How Patagonia Provides a Map to Brand Authenticity
For those who’ve never stepped foot in an REI store or aspire to climb a rock face, Patagonia is a brand of outdoor gear that traces its roots back to the 1970s, when it started making mountain climbing gear.
The company has long supported environmental activism, and created waves with a strikingly honest 2011 Black Friday ad campaign suggesting that purchasing less stuff — including Patagonia products — could benefit the environment. The ad copy goes on to spell out what resources go into making one of its bestselling jackets, including 135 liters of water and 20 pounds of carbon dioxide. Patagonia asks customers to join its Common Threads Initiative – asking them to buy less, while committing to make long-lasting gear, offering a way to repair broken garments and assist customers wanting to sell or recycle unwanted items.
A closer look at Patagonia and other brands provides some guidance for brands looking to build a more values-driven culture and reputation in the marketplace.
Authentic from the start
Reading about Patagonia’s history on their website shows the company was founded by climber Yvon Chouinard on the ideal of enjoying nature while being responsible. The company’s 1972 catalog espoused the virtues of “clean climbing” – climbing a mountain face without hammering potentially damaging metal spikes into the rock.
Having this history made Patagonia’s “Don’t Buy This” campaign decades later authentic –its goals can be traced back to the company’s roots and clearly wasn’t a quick publicity stunt.
Contrast Patagonia with whisky brand Johnnie Walker’s recent rollout of “Jane Walker” – a special edition of the spirit for International Women’s Day, complete with a female version of the iconic “striding man” image on the bottle. The brand claimed to be celebrating progress along with the role women played in the company’s history, but some on social media saw it as pandering to female stereotypes. The company’s VP didn’t do it any favors by saying, “Scotch as a category is seen as particularly intimidating by women.” I’d argue that, without an obvious and well-known history advocating for women, any attempt to try to latch on to Women’s Day looks more like a way to sell more cases and becomes an easy mark for social media mockery.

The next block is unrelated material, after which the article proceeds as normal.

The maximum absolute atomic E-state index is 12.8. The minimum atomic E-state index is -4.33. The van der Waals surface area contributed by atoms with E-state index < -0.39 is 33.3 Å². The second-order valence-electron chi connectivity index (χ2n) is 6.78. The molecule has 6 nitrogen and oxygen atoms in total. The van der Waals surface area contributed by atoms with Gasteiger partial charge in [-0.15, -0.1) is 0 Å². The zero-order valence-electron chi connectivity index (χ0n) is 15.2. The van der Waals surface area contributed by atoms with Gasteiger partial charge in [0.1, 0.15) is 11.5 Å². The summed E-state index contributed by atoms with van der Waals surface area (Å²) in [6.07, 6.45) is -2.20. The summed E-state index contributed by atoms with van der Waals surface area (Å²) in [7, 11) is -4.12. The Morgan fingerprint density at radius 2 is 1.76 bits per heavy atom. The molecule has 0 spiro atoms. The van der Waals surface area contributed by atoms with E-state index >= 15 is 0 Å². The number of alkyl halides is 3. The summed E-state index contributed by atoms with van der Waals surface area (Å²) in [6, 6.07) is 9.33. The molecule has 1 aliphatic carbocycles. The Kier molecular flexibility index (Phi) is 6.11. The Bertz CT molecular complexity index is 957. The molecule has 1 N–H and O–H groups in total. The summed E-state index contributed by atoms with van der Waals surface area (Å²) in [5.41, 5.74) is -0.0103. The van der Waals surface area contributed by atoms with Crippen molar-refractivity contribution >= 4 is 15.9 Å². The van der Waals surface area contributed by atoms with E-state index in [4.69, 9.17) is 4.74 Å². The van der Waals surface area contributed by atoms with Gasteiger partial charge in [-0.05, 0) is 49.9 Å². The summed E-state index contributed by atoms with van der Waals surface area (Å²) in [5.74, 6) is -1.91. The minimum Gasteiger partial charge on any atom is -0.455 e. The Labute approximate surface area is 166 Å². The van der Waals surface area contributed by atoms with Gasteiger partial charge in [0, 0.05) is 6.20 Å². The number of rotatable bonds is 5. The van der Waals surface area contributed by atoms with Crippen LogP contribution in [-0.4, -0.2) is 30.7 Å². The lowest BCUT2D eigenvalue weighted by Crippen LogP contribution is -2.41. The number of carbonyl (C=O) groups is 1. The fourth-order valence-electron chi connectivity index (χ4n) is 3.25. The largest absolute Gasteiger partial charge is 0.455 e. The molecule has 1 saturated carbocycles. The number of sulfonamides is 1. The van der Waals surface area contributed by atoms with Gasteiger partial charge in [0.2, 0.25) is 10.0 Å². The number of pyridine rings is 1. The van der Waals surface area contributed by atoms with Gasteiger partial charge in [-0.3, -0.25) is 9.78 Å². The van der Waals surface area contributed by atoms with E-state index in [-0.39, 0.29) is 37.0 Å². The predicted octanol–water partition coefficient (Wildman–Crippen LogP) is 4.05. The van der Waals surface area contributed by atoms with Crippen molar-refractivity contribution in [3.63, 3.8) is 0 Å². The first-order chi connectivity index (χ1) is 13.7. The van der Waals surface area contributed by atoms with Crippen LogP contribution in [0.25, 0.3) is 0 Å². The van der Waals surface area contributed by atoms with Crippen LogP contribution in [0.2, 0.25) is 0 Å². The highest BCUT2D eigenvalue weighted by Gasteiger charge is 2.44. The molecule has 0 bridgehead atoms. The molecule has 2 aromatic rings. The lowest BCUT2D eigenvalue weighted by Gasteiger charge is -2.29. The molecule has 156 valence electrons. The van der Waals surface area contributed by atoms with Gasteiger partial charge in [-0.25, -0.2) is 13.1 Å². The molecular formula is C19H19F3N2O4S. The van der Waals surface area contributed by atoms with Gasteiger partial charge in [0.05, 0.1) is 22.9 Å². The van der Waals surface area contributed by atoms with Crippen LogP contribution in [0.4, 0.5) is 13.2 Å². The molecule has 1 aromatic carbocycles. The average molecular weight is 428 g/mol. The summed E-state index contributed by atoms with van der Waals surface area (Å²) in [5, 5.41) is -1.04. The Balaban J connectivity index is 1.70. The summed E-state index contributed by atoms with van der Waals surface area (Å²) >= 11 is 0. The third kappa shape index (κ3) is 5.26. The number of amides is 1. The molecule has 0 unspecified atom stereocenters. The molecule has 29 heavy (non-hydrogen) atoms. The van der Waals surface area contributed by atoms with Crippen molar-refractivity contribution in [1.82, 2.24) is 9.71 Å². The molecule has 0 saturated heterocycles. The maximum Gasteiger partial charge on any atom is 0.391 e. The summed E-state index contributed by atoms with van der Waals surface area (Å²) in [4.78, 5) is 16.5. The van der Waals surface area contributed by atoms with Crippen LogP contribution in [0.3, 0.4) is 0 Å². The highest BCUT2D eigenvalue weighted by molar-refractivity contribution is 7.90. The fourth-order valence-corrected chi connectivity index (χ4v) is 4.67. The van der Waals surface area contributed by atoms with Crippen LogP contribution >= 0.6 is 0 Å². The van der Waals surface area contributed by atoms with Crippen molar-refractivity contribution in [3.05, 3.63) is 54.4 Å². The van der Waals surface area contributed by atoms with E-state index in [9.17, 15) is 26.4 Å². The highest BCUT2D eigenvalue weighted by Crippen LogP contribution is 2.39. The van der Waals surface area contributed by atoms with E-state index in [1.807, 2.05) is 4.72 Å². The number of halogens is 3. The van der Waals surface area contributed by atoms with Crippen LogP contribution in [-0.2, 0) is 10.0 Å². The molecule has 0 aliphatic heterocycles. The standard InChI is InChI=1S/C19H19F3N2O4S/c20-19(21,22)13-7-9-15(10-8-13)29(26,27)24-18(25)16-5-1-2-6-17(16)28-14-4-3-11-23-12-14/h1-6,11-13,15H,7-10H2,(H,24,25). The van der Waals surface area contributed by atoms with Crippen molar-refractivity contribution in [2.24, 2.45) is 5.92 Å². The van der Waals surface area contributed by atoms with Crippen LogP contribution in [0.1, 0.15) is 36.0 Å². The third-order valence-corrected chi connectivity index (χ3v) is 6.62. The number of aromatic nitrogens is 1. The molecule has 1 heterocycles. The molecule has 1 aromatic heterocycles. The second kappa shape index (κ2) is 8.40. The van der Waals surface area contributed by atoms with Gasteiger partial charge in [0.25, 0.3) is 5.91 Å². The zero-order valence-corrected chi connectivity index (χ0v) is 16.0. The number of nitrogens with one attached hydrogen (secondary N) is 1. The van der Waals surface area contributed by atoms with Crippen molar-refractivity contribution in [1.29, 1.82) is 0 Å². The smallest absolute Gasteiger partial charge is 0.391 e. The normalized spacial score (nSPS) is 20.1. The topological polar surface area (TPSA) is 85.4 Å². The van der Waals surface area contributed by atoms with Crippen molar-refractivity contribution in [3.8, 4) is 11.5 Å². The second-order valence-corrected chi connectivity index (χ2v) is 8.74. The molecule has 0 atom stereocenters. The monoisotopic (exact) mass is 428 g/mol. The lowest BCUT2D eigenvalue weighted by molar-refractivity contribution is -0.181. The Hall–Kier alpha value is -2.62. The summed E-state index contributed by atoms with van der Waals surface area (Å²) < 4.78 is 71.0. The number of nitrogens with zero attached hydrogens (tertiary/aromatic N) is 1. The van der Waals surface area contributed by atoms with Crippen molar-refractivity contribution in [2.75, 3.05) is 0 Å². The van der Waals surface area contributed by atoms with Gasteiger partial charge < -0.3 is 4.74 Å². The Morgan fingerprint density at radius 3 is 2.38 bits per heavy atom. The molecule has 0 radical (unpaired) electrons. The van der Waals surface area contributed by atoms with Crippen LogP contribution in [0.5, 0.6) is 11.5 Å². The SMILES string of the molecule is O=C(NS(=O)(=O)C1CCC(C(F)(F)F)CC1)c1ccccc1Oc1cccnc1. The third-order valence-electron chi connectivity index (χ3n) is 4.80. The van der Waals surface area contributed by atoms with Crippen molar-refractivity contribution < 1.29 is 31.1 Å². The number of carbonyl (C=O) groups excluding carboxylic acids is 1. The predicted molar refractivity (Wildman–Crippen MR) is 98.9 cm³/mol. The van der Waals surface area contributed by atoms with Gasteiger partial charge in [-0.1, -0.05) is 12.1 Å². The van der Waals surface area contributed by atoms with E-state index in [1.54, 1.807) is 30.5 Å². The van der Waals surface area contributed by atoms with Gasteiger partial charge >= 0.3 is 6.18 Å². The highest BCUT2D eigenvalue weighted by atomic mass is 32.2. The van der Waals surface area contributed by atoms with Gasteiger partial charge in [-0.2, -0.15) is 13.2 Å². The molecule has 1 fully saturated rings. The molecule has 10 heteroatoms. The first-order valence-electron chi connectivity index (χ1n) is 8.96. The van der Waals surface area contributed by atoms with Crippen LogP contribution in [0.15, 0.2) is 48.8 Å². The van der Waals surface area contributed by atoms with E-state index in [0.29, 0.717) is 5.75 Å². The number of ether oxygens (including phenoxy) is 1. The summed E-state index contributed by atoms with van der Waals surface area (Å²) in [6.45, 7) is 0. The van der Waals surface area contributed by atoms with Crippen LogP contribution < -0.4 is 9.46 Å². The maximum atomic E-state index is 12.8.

A virtuous circle: Brand purpose and brand influence
Having a true sense of purpose (beyond selling more product) is crucial to finding authentic ways to demonstrate that purpose through hiring practices, culture and corporate social responsibility activities. Your brand purpose lives in the intersection of your brand philosophy, equity, capabilities and goals and the consumer’s needs, wants and macro trends. Increasingly consumers are aware of a brand’s purpose, and it can be a very powerful force. As pointed out in Chapter 1 of Our View, when consumers feel a brand is working in their best interest, they have a greater connection — and more loyalty — toward that brand. In short, brand purpose, when done correctly, can create brand influence.
For example, Dove’s brand purpose is helping women reconsider and redefine what beauty is. So when the brand launched the “Campaign for Real Beauty,” it didn’t come off as clunky or pandering. That led to significant positive media coverage, and a true cause and catalyst for a movement that helped define the brand for years to come, reaching 7 million women and girls with a message focused on self esteem and a developing a realistic self image.
Being a force for good
In the Dove example noted earlier, the brand’s authenticity led to a cause, which has a much greater impact (and, yes, more opportunities for positive press). The consistency of the brand’s messages and activities gives it staying power.
Companies that truly operationalize their brand image will see greater, more sustained success across many areas compared to brands that make one-off efforts to grab a piece of a trending topic or hot cause de jour. An authentic brand backing a cause not only can lead to public relations and marketing success, it can enhance corporate culture, clarify a brand’s purpose in the eyes of its employees and aid in recruiting. I saw this while working for Luxottica – employees across the organization were excited to participate in OneSight, the company charity that provides eyecare and glasses for those in need around the world. OneSight started as “Give the Gift of Sight,” a program that allowed customers to recycle used eyewear. Interestingly, the charity is now a stand-alone non-profit entity, with strong participation from Luxottica employees.
So, many might read all this and wonder if their organization can follow Patagonia’s path without the resources of a passionate billionaire founder who isn’t beholden to shareholders. I’d say you can, but it starts with a deep introspective dive to find your true purpose, and then finding ways to activate that purpose.
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